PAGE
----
Heat the oil in a heavy skillet. Add the cumin seeds and let them sputter for a minute. Add the bay leaves, asafetida (if using), garlic and ginger. Stir-fry so the garlic doesn’t burn. Add the onions and fry until lightly golden. Add the rest of the spices except the garam masala. Add the tomatoes. Fry for 5-6 more minutes.
Add the beans and either a ladleful or two of the cooking water, or a 2 cups of regular water. Add salt to taste. Simmer for about 15 minutes.

Add the garam masala last. Cover and turn the heat to low. Let the dish simmer on low heat for another 5 minutes. Garnish with the fresh cilantro leaves. Serve with Basmati rice.

Offer some of this with a prayer of thanks for life. Offer up your apprehensions regarding mortality and ask for a deeper understanding of the cycle. Breathe in the aroma of garlic, onion, and chili and visualize the dish’s ingredients warming you and revitalizing you.

Light flame-colored candles and decorate the table with marigolds or other golden flowers. Share this meal with your loved ones and know that this darkness will pass.

Suggested music
George Harrison: All Things Must Pass
Traditional Indian music

Sunday, November 1, 2009

Samhain and El Dia de los Muertos

Skull of sugar,
Bone of bread,
We offer these gifts
To our beloved dead

I hope everyone had a lovely Samhain. I suppose greetings for the new year are in order. Today is also El Dia de los Muertos – Day of the Dead. This festival coincides with the Catholic festivals of All Saints’ Day and All Souls’ Day, which occur on November 1 and 2, respectively. On this day families in Mexico visit the graves of loved ones. The graves are cleaned and decorated with fresh flowers. Marigolds are traditional.

Altars, or ofrendas, are constructed. These will hold a variety of objects including flowers, candles, figures of the Virgin Mary, pictures of the deceased, and the favorite foods and drinks of the deceased. Candy or small toys might be added for children. Offerings of food are also taken to the graves.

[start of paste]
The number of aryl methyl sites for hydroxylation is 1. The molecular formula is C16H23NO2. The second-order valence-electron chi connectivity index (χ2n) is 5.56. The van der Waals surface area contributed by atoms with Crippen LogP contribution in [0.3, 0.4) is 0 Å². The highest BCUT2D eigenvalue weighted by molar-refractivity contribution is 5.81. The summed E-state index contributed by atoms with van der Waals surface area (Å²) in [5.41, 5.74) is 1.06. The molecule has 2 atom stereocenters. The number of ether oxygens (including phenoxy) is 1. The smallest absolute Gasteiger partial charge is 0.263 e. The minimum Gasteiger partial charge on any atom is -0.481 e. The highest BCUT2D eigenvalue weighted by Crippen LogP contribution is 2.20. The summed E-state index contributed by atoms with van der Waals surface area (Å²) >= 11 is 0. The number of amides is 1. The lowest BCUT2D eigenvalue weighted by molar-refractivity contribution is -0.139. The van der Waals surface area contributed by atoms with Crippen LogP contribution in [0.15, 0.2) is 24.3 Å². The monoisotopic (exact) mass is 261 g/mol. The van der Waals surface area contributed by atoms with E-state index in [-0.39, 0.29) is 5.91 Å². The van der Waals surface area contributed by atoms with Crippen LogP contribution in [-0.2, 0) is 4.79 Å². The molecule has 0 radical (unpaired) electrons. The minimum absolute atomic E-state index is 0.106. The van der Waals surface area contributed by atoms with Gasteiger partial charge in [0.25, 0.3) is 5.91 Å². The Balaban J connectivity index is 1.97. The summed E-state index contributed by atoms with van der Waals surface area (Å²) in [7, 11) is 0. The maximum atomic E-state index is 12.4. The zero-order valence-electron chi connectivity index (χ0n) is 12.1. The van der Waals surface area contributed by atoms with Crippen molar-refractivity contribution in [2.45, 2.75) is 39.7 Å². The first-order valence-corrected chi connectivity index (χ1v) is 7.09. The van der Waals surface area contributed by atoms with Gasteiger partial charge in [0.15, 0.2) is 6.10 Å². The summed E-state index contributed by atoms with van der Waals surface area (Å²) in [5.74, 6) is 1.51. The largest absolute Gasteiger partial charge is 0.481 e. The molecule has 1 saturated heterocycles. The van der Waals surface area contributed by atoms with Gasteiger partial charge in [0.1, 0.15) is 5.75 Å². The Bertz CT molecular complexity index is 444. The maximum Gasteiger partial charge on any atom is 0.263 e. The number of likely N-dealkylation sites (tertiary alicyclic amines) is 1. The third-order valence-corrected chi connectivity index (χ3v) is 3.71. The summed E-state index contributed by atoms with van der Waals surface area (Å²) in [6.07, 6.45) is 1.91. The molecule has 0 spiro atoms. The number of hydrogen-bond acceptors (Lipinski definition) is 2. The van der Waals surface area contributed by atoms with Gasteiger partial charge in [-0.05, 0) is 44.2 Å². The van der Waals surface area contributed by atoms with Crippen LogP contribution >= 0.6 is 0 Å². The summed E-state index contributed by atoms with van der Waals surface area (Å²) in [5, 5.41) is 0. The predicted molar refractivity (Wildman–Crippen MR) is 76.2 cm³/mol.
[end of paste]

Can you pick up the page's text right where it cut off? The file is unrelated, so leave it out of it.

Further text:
Popular symbols of this day are the calacas – skulls made of pressed sugar that are brightly decorated. This is not a festival of grief and sadness; it is a celebration of life and of the end we must all face. La Catrina is another common symbol. José Guadalupe Posada created a famous print of a figure that he called "La Calavera de la Catrina" ("calavera of the female dandy"), which quickly became a popular figure.

Traditional foods and beverages include atole, tequila or pulque, tamales and Pan de Muerto (Bread of the Dead). The bread is often decorated with bones made from dough.

Many of you may have remembered your ancestors in ritual last night, while some of you may choose to continue the observances through November 2. Last year I posted a recipe for Pan de Muerto. For those of you who prefer a different approach, I offer the recipe for Rosemary Remembrance cookies.

Rosemary, as many of you know, is an herb used in purification. It is also good for remembrance. Rosemary is also used for healing and love, making it the ideal herb for this time of year and for the remembrance of those who have passed through the veil.

You can make shortbread cookies with rosemary, but this recipe is more of a sugar cookie. Use gingerbread men cookie cutters to give the cookies human form, or use animal shapes if remembering pets/familiars.


2 sticks unsalted butter or margarine (non-hydrogenated), at room temperature
1 cup sugar
½ teaspoon salt
2 eggs, beaten
1 ½ teaspoons vanilla extract
½ teaspoon almond extract (optional; use 2 tsp. vanilla if not using almond)
1-2 teaspoons very finely minced rosemary
2 ½ cups all-purpose flour

In a large mixing bowl, cream the butter, sugar, and salt until fluffy. Add the eggs and vanilla/almond extract. Mix well. Add in the flour slowly and mix on low speed (if not mixing by hand) until dough starts to come together. Sprinkle in the rosemary and gently fold in.

Divide the dough into two rounds and wrap in plastic wrap. Chill in the refrigerator for at least one hour.

Preheat the oven to 375. Unwrap the dough on a floured table or counter. Work with half the dough at a time. Keep the other half in the fridge to stay cool. Using a floured rolling pin, roll out the dough. Cut out your people and animal shapes, as well as pumpkins, skulls, bats, or any other shapes you desire. Place the cookies onto a nonstick cookie sheet. Give them room to bake by placing them about ½ inch apart.

Bake the cookies 6-8 minutes, or until lightly golden. Cool on a wire rack. Store in an airtight container if you do not use/eat them all.